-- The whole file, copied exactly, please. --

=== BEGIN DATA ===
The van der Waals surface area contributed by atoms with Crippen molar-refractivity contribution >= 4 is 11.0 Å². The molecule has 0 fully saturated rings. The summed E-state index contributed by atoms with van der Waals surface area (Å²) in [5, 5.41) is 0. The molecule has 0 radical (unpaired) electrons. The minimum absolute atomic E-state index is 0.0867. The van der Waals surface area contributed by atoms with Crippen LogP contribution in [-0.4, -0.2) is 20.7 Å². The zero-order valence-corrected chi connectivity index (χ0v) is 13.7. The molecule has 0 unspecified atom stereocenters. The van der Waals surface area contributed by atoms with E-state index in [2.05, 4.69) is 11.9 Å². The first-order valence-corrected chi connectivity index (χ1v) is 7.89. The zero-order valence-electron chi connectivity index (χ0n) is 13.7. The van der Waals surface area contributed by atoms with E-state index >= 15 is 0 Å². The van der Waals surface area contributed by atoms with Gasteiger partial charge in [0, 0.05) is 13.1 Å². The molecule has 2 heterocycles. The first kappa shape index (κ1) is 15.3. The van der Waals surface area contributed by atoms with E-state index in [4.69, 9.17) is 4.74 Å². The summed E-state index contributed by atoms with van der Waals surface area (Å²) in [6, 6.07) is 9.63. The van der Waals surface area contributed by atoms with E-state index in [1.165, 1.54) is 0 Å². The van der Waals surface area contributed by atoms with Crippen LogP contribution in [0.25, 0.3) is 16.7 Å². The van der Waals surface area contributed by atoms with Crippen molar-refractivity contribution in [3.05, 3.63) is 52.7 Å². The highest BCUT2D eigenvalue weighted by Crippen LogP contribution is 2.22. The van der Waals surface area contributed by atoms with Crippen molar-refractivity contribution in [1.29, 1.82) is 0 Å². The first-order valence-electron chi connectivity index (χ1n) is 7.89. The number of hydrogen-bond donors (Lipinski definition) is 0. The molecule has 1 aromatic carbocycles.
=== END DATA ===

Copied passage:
The van der Waals surface area contributed by atoms with Crippen molar-refractivity contribution >= 4 is 11.0 Å². The molecule has 0 fully saturated rings. The summed E-state index contributed by atoms with van der Waals surface area (Å²) in [5, 5.41) is 0. The molecule has 0 radical (unpaired) electrons. The minimum absolute atomic E-state index is 0.0867. The van der Waals surface area contributed by atoms with Crippen LogP contribution in [-0.4, -0.2) is 20.7 Å². The zero-order valence-corrected chi connectivity index (χ0v) is 13.7. The molecule has 0 unspecified atom stereocenters. The van der Waals surface area contributed by atoms with E-state index in [2.05, 4.69) is 11.9 Å². The first-order valence-corrected chi connectivity index (χ1v) is 7.89. The zero-order valence-electron chi connectivity index (χ0n) is 13.7. The van der Waals surface area contributed by atoms with E-state index >= 15 is 0 Å². The van der Waals surface area contributed by atoms with Gasteiger partial charge in [0, 0.05) is 13.1 Å². The molecule has 2 heterocycles. The first kappa shape index (κ1) is 15.3. The van der Waals surface area contributed by atoms with E-state index in [4.69, 9.17) is 4.74 Å². The summed E-state index contributed by atoms with van der Waals surface area (Å²) in [6, 6.07) is 9.63. The van der Waals surface area contributed by atoms with E-state index in [1.165, 1.54) is 0 Å². The van der Waals surface area contributed by atoms with Crippen LogP contribution in [0.25, 0.3) is 16.7 Å². The van der Waals surface area contributed by atoms with Crippen molar-refractivity contribution in [3.05, 3.63) is 52.7 Å². The highest BCUT2D eigenvalue weighted by Crippen LogP contribution is 2.22. The van der Waals surface area contributed by atoms with Crippen molar-refractivity contribution in [1.29, 1.82) is 0 Å². The first-order valence-electron chi connectivity index (χ1n) is 7.89. The number of hydrogen-bond donors (Lipinski definition) is 0. The molecule has 1 aromatic carbocycles.